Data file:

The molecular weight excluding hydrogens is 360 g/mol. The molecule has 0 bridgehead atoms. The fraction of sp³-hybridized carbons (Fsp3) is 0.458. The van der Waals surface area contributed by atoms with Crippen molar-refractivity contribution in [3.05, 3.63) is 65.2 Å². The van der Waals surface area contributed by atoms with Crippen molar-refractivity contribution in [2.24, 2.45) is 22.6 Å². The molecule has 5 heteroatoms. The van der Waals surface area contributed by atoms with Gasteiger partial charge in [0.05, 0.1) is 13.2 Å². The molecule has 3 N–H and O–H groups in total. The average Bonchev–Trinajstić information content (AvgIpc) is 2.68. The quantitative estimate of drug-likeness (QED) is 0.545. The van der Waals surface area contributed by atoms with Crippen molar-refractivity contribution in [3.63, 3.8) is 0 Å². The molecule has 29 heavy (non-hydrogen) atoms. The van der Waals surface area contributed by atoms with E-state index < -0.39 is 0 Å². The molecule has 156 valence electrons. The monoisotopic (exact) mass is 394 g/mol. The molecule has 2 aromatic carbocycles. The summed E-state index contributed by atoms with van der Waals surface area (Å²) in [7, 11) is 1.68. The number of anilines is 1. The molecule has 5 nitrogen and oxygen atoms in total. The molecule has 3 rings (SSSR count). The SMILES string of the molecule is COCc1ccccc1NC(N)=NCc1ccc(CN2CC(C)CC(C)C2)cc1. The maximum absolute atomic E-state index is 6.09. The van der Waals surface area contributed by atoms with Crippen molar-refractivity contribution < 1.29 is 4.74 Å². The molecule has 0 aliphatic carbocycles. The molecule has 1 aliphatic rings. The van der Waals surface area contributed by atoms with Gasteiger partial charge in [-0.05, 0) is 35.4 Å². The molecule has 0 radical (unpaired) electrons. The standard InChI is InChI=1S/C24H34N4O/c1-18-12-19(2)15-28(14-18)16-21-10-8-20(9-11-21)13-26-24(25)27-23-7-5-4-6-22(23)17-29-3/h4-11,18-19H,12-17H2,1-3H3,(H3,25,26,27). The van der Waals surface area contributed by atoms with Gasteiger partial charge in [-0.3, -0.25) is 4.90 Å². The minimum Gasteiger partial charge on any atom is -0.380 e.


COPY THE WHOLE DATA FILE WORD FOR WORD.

The molecular weight excluding hydrogens is 360 g/mol. The molecule has 0 bridgehead atoms. The fraction of sp³-hybridized carbons (Fsp3) is 0.458. The van der Waals surface area contributed by atoms with Crippen molar-refractivity contribution in [3.05, 3.63) is 65.2 Å². The van der Waals surface area contributed by atoms with Crippen molar-refractivity contribution in [2.24, 2.45) is 22.6 Å². The molecule has 5 heteroatoms. The van der Waals surface area contributed by atoms with Gasteiger partial charge in [0.05, 0.1) is 13.2 Å². The molecule has 3 N–H and O–H groups in total. The average Bonchev–Trinajstić information content (AvgIpc) is 2.68. The quantitative estimate of drug-likeness (QED) is 0.545. The van der Waals surface area contributed by atoms with Crippen molar-refractivity contribution in [3.63, 3.8) is 0 Å². The molecule has 29 heavy (non-hydrogen) atoms. The van der Waals surface area contributed by atoms with E-state index < -0.39 is 0 Å². The molecule has 156 valence electrons. The monoisotopic (exact) mass is 394 g/mol. The molecule has 2 aromatic carbocycles. The summed E-state index contributed by atoms with van der Waals surface area (Å²) in [7, 11) is 1.68. The number of anilines is 1. The molecule has 5 nitrogen and oxygen atoms in total. The molecule has 3 rings (SSSR count). The SMILES string of the molecule is COCc1ccccc1NC(N)=NCc1ccc(CN2CC(C)CC(C)C2)cc1. The maximum absolute atomic E-state index is 6.09. The van der Waals surface area contributed by atoms with Crippen molar-refractivity contribution < 1.29 is 4.74 Å². The molecule has 0 aliphatic carbocycles. The molecule has 1 aliphatic rings. The van der Waals surface area contributed by atoms with Gasteiger partial charge in [-0.05, 0) is 35.4 Å². The molecule has 0 radical (unpaired) electrons. The standard InChI is InChI=1S/C24H34N4O/c1-18-12-19(2)15-28(14-18)16-21-10-8-20(9-11-21)13-26-24(25)27-23-7-5-4-6-22(23)17-29-3/h4-11,18-19H,12-17H2,1-3H3,(H3,25,26,27). The van der Waals surface area contributed by atoms with Gasteiger partial charge in [-0.3, -0.25) is 4.90 Å². The minimum Gasteiger partial charge on any atom is -0.380 e.